If you're familiar with the Messaging app on Windows Phone, you may assume that the identically named Messaging app inis, well, identical. It's not quite the same, actually, and is more accurately described as a Metro-styled version of Windows Live Messenger, Microsoft's PC-based instant messaging application.
The biggest difference between the two mobile apps is that Messaging for Windows 8 does not support cellphone/smartphone services such as SMS and MMS, since these occur over carrier networks and almost always incur additional fees. Instead, Messaging works with Microsoft's Messenger network, of course, and with Facebook.
Like all Metro-style apps, Messaging provides a simple, full-screen interface. It consists of a threads pane for tracking the conversation threads you have with others, a messages pane that contains each of the conversations you've had in the currently-selected thread, and text box for adding comments to that thread. Messaging tracks the online status of each participant in a thread and supports multiple services, though again only Messenger and Facebook are currently available.
When you activate the Messaging app bar—by right-clicking a blank area of the screen, tapping WINKEY + Z, or swiping towards the center of the screen from the top or bottom edge—additional commands are revealed. These commands are largely obvious: Status (for settings your online status), Delete (which will delete the currently-selected thread), Switch (for changing manually between supported services), and New, for starting a new thread.
That last command is a bit interesting in that it provides a peek at a Metro interface I haven't covered yet, the People picker. Like the more commonly understood File picker, the People picker can aggregate content from multiple sources, though in the Consumer Preview, at least, only the People app's contact list is currently available.
The picker is also smart about which contacts to show you. That is, it doesn’t provide you with a rote list of every single contact you have. Instead, it only shows you those contacts that are connected to a compatible service and are currently online. It's not particularly smart about some things, however. You can't send offline messages to people with whom you don't already have an available thread. And I don't see a way to start a multi-contact conversation, let alone perform an audio or video chat. Currently, only text chats are available.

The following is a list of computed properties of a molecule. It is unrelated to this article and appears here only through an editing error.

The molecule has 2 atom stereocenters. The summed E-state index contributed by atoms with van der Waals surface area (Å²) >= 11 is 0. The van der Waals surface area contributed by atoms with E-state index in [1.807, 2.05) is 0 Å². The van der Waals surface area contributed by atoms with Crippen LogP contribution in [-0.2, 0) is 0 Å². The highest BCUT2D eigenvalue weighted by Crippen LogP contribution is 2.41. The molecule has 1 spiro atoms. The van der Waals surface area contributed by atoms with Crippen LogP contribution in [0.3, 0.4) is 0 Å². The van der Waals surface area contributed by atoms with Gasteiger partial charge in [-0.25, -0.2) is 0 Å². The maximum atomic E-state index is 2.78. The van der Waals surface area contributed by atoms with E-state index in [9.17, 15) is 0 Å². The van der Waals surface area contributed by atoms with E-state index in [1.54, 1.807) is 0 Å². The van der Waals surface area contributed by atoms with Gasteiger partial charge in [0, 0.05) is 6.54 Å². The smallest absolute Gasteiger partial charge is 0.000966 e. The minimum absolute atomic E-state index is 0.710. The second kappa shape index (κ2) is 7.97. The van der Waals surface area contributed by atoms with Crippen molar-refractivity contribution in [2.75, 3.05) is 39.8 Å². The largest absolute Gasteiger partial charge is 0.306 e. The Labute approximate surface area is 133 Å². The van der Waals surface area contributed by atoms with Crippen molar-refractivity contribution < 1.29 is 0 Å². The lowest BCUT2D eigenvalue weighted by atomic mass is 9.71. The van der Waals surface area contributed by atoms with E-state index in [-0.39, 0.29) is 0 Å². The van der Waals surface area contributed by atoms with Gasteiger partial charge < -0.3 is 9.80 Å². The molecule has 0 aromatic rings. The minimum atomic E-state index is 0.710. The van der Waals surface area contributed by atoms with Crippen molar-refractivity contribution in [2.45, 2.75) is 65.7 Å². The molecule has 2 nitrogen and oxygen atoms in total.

(As always, we must assume that many of the limitations we're currently seeing are related to the fact that these apps are in "App Preview" mode and are, thus, horribly incomplete.)
Unlike Calendar, the App Preview version of Messaging already supports notifications, which appear as floating "toasts" near the top right of the screen.
And Messaging actually works pretty well in snapped mode, as well, which certainly isn't the case with many Metro-styled apps.
Ultimately, what we're left with here is yet another incomplete but promising App Preview. Messaging offers the basics--text chat, support for the Messenger and Facebook services, and decent notification and snapped experiences. But there are many standard IM features missing here, and I'd be surprised if the final version didn't offer some Skype compatibility too. Stay tuned: This app will almost certainly be getting much better in the months ahead.